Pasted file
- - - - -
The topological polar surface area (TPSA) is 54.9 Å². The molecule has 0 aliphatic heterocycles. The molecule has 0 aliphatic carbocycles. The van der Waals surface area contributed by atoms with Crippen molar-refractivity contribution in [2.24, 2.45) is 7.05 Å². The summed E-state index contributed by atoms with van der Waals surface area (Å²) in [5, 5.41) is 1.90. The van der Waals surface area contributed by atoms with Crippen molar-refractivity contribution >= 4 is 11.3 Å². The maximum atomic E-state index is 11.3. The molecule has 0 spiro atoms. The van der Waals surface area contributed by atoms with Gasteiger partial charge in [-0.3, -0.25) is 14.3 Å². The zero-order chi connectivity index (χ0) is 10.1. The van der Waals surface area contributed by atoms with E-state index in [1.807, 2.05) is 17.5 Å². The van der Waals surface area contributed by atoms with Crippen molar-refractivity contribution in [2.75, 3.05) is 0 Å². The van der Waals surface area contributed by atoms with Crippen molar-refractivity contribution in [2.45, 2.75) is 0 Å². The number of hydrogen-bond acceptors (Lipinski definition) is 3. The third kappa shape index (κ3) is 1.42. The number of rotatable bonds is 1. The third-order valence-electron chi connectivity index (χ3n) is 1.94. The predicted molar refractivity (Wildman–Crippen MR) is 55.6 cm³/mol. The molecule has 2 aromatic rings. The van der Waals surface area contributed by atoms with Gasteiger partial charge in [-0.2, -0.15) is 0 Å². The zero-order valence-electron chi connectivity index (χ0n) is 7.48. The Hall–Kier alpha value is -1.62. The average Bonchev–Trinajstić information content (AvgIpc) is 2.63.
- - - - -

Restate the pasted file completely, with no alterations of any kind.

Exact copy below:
The topological polar surface area (TPSA) is 54.9 Å². The molecule has 0 aliphatic heterocycles. The molecule has 0 aliphatic carbocycles. The van der Waals surface area contributed by atoms with Crippen molar-refractivity contribution in [2.24, 2.45) is 7.05 Å². The summed E-state index contributed by atoms with van der Waals surface area (Å²) in [5, 5.41) is 1.90. The van der Waals surface area contributed by atoms with Crippen molar-refractivity contribution >= 4 is 11.3 Å². The maximum atomic E-state index is 11.3. The molecule has 0 spiro atoms. The van der Waals surface area contributed by atoms with Gasteiger partial charge in [-0.3, -0.25) is 14.3 Å². The zero-order chi connectivity index (χ0) is 10.1. The van der Waals surface area contributed by atoms with E-state index in [1.807, 2.05) is 17.5 Å². The van der Waals surface area contributed by atoms with Crippen molar-refractivity contribution in [2.75, 3.05) is 0 Å². The van der Waals surface area contributed by atoms with Crippen molar-refractivity contribution in [2.45, 2.75) is 0 Å². The number of hydrogen-bond acceptors (Lipinski definition) is 3. The third kappa shape index (κ3) is 1.42. The number of rotatable bonds is 1. The third-order valence-electron chi connectivity index (χ3n) is 1.94. The predicted molar refractivity (Wildman–Crippen MR) is 55.6 cm³/mol. The molecule has 2 aromatic rings. The van der Waals surface area contributed by atoms with Gasteiger partial charge in [-0.2, -0.15) is 0 Å². The zero-order valence-electron chi connectivity index (χ0n) is 7.48. The Hall–Kier alpha value is -1.62. The average Bonchev–Trinajstić information content (AvgIpc) is 2.63.